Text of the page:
|Co-leaders:||Penny Martin, Mossford Green Stuart Fryd, Mossford Green|
|Key Issue: How can pupil premium funding be used most effectively in order to narrow the gap for those with FSM/CLA?
What impact does Teacher/Pupil conferences have on Pupil Premium children in the networked schools?
The amount of progress points made by a child receiving this intervention in identified area of focus from A2 to Sum2 in the academic year 2013-2014.
In each school the identified group of children will receive half termly pupil conferences with their class teacher. Within this conference the child’s work and targets will be shared and planned steps on how the child can reach their target for their next meeting. This will be alongside continued high level feedback in their class work relating to these targets.
Initially focussing on Years 2 and 6 ( however some network schools will be trialling with all FSM/CLA pupils) the study will establish starting points for each child and track their progress. For younger pupils (KS1) meetings with the child’s parents will also take place so targets can be reinforced at home.
Initially the cost per pupil will relate to the amount of release time for the class teacher’s to prepare for and hold pupil conferences.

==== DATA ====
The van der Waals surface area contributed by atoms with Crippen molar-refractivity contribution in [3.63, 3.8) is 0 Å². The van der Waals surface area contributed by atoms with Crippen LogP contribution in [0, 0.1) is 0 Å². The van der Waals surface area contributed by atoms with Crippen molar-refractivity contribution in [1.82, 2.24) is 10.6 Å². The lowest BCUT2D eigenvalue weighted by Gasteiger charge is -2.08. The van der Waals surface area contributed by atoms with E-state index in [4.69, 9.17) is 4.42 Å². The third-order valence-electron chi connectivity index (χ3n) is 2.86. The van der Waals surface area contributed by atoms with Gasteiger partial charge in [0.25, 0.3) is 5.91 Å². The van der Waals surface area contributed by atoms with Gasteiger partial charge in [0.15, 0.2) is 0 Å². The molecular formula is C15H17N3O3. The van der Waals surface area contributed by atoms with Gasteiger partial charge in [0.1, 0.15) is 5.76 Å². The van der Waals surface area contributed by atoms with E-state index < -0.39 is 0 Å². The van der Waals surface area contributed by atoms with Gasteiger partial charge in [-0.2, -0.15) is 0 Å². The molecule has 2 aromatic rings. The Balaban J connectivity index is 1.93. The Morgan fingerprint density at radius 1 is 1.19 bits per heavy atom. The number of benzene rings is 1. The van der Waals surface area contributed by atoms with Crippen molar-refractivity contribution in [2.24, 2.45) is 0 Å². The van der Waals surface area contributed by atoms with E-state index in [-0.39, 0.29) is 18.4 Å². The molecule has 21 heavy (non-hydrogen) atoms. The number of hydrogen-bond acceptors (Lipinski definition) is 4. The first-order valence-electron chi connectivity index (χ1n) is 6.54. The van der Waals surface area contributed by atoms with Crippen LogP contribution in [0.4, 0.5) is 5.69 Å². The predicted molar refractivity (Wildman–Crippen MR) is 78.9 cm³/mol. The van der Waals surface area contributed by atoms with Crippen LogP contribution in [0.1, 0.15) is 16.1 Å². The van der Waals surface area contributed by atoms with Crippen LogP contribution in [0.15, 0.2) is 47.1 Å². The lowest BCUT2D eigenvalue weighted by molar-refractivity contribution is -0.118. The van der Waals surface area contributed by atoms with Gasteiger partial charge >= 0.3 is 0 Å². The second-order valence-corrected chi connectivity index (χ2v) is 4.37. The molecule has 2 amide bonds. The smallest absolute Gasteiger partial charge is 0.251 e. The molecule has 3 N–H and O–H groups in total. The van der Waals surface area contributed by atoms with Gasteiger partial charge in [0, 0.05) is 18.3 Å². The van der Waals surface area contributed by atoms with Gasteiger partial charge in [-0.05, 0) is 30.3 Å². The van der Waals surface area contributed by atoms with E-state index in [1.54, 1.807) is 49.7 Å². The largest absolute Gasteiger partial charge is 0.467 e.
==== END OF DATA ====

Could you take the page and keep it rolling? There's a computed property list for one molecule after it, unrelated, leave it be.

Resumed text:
However, in order to ensure that the feedback to pupils is effective additional staff training may be required which could incur additional costs.
The Education Endowment Foundation and The Sutton Trust list Feedback as one of the most effective forms of intervention in order to improve pupil progress. The pupil conferences should allow for more in-depth individual feedback in addition to that in class work.
Providing effective feedback is challenging. Research suggests that it should:
· be specific, accurate and clear (e.g. “It was good because you…” rather than just “correct”).
· compare what a learner is doing right now with what they have done wrong before (e.g. “I can see you were focused on improving X as it is much better than last time’s Y…”).
· encourage and support further effort (getting a balance between support and challenge) and be given sparingly so that it is meaningful (as too much feedback can stop learners working out what they need to do for themselves).
· provide specific guidance on how to improve and not just tell students when they are wrong.
· be supported with effective professional development for teachers.
· Wider research suggests the feedback should be about complex or challenging tasks or goals as this is likely to emphasise the importance of effort and perseverance as well as be more valued by the pupils.
Having established the project in the academic year 2013-2014 we have examined the strengths and weaknesses and are committed to improving the project this year. We have published our findings from last year and they can be found under the news link to the right.
Meeting Dates 2015-2016